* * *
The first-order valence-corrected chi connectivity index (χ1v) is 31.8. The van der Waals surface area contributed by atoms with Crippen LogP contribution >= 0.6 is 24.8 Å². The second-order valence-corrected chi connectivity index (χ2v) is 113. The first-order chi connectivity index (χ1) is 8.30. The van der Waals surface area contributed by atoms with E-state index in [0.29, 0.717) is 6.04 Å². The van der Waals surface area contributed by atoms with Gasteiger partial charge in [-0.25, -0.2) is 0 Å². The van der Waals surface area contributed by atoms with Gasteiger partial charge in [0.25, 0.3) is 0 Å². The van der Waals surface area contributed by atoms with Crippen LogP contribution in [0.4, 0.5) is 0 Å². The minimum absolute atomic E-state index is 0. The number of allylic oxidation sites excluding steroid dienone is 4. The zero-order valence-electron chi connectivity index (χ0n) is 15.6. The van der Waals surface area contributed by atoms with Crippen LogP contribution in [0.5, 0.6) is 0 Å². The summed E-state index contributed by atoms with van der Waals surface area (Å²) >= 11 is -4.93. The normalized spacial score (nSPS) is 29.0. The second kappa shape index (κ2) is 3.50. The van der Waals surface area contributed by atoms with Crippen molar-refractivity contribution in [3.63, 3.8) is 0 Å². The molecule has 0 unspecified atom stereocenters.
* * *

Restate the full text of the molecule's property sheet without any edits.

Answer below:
The first-order valence-corrected chi connectivity index (χ1v) is 31.8. The van der Waals surface area contributed by atoms with Crippen LogP contribution >= 0.6 is 24.8 Å². The second-order valence-corrected chi connectivity index (χ2v) is 113. The first-order chi connectivity index (χ1) is 8.30. The van der Waals surface area contributed by atoms with E-state index in [0.29, 0.717) is 6.04 Å². The van der Waals surface area contributed by atoms with Gasteiger partial charge in [-0.25, -0.2) is 0 Å². The van der Waals surface area contributed by atoms with Gasteiger partial charge in [0.25, 0.3) is 0 Å². The van der Waals surface area contributed by atoms with Crippen LogP contribution in [0.4, 0.5) is 0 Å². The minimum absolute atomic E-state index is 0. The number of allylic oxidation sites excluding steroid dienone is 4. The zero-order valence-electron chi connectivity index (χ0n) is 15.6. The van der Waals surface area contributed by atoms with Crippen LogP contribution in [0.5, 0.6) is 0 Å². The summed E-state index contributed by atoms with van der Waals surface area (Å²) >= 11 is -4.93. The normalized spacial score (nSPS) is 29.0. The second kappa shape index (κ2) is 3.50. The van der Waals surface area contributed by atoms with Crippen molar-refractivity contribution in [3.63, 3.8) is 0 Å². The molecule has 0 unspecified atom stereocenters.